Test ride: Spinciti’s e-bike makes pedaling to work affordable

(Image credit: Future)

I had a lot of fun testing the Trek Allant+ and the GoCycle GX electric bicycles, but their price — $3,200 for the GoCycle and $7,000 for the Trek — a bit steep for most commuters. 

Enter the Spinciti Amsterdam, a new electric bicycle that starts at $999, but looks to offer many of the features of its higher-priced competition. I had a chance to take the Spinciti Amsterdam on a chilly ride across the Brooklyn Bridge, and came away with a pretty favorable opinion.

Spinciti Amsterdam pricing and availability

The Spinciti Amsterdam starts at $999, and goes up to $1,950 based on the motor you choose. The bicycle will come in both high- and low-frame options, and in several colors: black, red, oxford grey, navy blue, blue jeans and dusty pink. 

The SpinCiti Amsterdam is available for preorder on Indiegogo; it's expected to ship in the spring of 2020. 

(Image credit: Future)

Spinciti Amsterdam features

From afar, the Spinciti Amsterdam looks much like a traditional bicycle, but with a slightly thicker diagonal frame. It's here that the bike's removable battery sits, and powers both the motor in the rear axle as well as the head- and taillights. The 504wH battery, made by LG, has an approximately 50-mile range. 

That battery also powers a small OLED screen in the middle of the handlebars that shows such things as your speed and mode (Eco, Sport, etc.). A toggle switch on the left handlebar lets you switch between modes.

If you want more detailed information, you can link the bike via Bluetooth to a smartphone app, which will keep track of distance and calories burned, sending that data to fitness apps such as Strava and MyFitnessPal.

The starting model comes with a 250-watt motor, while the high-end version comes with a 500-watt motor. As with all e-bikes, it's limited to around 25 miles per hour.

The bike is equipped with a Shimano 8-gear shifter and Tektro hydraulic disc brakes. 

(Image credit: Future)

Spinciti Amsterdam performance

The Amsterdam is a pedal-assist electric bicycle, meaning you actually have to use your legs to get the bike to move. However, once the electric motor kicks in, the effect is immediately noticeable. I easily made it up the Brooklyn Bridge, tourists in the bike lane notwithstanding.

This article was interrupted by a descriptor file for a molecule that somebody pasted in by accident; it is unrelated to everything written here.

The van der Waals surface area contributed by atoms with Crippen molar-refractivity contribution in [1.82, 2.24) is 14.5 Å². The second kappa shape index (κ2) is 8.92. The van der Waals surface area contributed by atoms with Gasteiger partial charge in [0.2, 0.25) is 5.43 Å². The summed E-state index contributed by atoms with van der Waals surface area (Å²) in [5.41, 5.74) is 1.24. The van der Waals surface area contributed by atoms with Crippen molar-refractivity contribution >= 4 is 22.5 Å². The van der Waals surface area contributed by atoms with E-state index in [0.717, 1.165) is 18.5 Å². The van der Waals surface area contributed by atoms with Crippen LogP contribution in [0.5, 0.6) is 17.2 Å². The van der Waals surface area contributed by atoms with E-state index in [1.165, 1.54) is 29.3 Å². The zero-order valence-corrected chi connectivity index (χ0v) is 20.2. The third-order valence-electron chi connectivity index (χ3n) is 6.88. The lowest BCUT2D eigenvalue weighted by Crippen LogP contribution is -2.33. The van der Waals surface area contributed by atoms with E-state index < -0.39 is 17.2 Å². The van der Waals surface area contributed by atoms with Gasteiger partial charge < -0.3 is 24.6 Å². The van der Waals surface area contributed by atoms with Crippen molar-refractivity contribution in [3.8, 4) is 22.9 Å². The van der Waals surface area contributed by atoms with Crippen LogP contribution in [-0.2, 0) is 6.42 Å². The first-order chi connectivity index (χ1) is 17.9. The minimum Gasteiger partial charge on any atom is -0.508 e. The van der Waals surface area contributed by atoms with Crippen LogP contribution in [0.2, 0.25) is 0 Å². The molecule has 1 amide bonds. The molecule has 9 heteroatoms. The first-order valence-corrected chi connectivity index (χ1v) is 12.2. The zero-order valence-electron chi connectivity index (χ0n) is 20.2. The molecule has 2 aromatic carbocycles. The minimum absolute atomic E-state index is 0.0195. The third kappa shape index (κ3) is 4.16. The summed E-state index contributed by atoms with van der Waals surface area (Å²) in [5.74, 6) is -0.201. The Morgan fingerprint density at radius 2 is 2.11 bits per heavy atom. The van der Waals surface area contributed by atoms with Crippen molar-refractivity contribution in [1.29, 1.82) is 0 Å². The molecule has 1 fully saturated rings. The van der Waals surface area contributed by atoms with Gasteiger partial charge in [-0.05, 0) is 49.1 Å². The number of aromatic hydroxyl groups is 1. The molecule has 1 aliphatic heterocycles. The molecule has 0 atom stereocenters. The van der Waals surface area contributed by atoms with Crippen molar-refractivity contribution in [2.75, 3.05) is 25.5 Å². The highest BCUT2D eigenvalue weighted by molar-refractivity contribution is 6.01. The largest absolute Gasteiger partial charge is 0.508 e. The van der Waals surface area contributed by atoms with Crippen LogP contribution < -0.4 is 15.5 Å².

The bike's large OLED screen displayed all the information I needed, to the point where connecting a smartphone seemed almost extraneous. 

Overall, I enjoyed a very comfortable ride on the Amsterdam; the bike's geometry let me sit in a fairly upright position, one that commuters will appreciate. The brakes and shifters were very responsive, too.

(Image credit: Future)


I’m generally wary of crowdfunded hardware, and an electric bicycle that costs less than $1,000 and being promoted through Indiegogo would rank among the projects that sound too good to be true. However, the Spinciti ebike I rode had a very polished, finished feel. When this bike arrives next spring, I'll be very interested to give it a full ride.

Mike Prospero
U.S. Editor-in-Chief, Tom's Guide

Michael A. Prospero is the U.S. Editor-in-Chief for Tom’s Guide. He oversees all evergreen content and oversees the Homes, Smart Home, and Fitness/Wearables categories for the site. In his spare time, he also tests out the latest drones, electric scooters, and smart home gadgets, such as video doorbells. Before his tenure at Tom's Guide, he was the Reviews Editor for Laptop Magazine, a reporter at Fast Company, the Times of Trenton, and, many eons back, an intern at George magazine. He received his undergraduate degree from Boston College, where he worked on the campus newspaper The Heights, and then attended the Columbia University school of Journalism. When he’s not testing out the latest running watch, electric scooter, or skiing or training for a marathon, he’s probably using the latest sous vide machine, smoker, or pizza oven, to the delight — or chagrin — of his family.